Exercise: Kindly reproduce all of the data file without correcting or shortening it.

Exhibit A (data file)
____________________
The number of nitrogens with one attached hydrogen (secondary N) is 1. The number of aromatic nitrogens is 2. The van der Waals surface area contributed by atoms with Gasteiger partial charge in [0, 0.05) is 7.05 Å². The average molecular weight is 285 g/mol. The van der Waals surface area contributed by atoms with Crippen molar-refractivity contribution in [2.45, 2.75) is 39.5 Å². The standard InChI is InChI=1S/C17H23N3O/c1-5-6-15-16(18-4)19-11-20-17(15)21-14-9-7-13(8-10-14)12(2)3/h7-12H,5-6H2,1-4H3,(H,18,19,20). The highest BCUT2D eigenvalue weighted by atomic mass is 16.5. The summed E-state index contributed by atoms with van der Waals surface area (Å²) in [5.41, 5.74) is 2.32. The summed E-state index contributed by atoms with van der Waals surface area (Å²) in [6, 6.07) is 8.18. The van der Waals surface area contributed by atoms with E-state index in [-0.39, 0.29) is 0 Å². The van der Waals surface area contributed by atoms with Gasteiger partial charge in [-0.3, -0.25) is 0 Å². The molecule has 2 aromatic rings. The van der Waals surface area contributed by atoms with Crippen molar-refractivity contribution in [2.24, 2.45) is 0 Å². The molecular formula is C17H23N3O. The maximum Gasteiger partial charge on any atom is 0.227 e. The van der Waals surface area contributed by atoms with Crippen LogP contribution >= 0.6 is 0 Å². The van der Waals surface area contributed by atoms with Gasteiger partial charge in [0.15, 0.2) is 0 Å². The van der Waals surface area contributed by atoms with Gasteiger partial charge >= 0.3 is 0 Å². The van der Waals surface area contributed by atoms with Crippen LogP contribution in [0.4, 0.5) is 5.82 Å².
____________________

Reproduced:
The number of nitrogens with one attached hydrogen (secondary N) is 1. The number of aromatic nitrogens is 2. The van der Waals surface area contributed by atoms with Gasteiger partial charge in [0, 0.05) is 7.05 Å². The average molecular weight is 285 g/mol. The van der Waals surface area contributed by atoms with Crippen molar-refractivity contribution in [2.45, 2.75) is 39.5 Å². The standard InChI is InChI=1S/C17H23N3O/c1-5-6-15-16(18-4)19-11-20-17(15)21-14-9-7-13(8-10-14)12(2)3/h7-12H,5-6H2,1-4H3,(H,18,19,20). The highest BCUT2D eigenvalue weighted by atomic mass is 16.5. The summed E-state index contributed by atoms with van der Waals surface area (Å²) in [5.41, 5.74) is 2.32. The summed E-state index contributed by atoms with van der Waals surface area (Å²) in [6, 6.07) is 8.18. The van der Waals surface area contributed by atoms with E-state index in [-0.39, 0.29) is 0 Å². The van der Waals surface area contributed by atoms with Gasteiger partial charge in [-0.3, -0.25) is 0 Å². The molecule has 2 aromatic rings. The van der Waals surface area contributed by atoms with Crippen molar-refractivity contribution in [2.24, 2.45) is 0 Å². The molecular formula is C17H23N3O. The maximum Gasteiger partial charge on any atom is 0.227 e. The van der Waals surface area contributed by atoms with Crippen LogP contribution >= 0.6 is 0 Å². The van der Waals surface area contributed by atoms with Gasteiger partial charge in [0.15, 0.2) is 0 Å². The van der Waals surface area contributed by atoms with Gasteiger partial charge >= 0.3 is 0 Å². The van der Waals surface area contributed by atoms with Crippen LogP contribution in [0.4, 0.5) is 5.82 Å².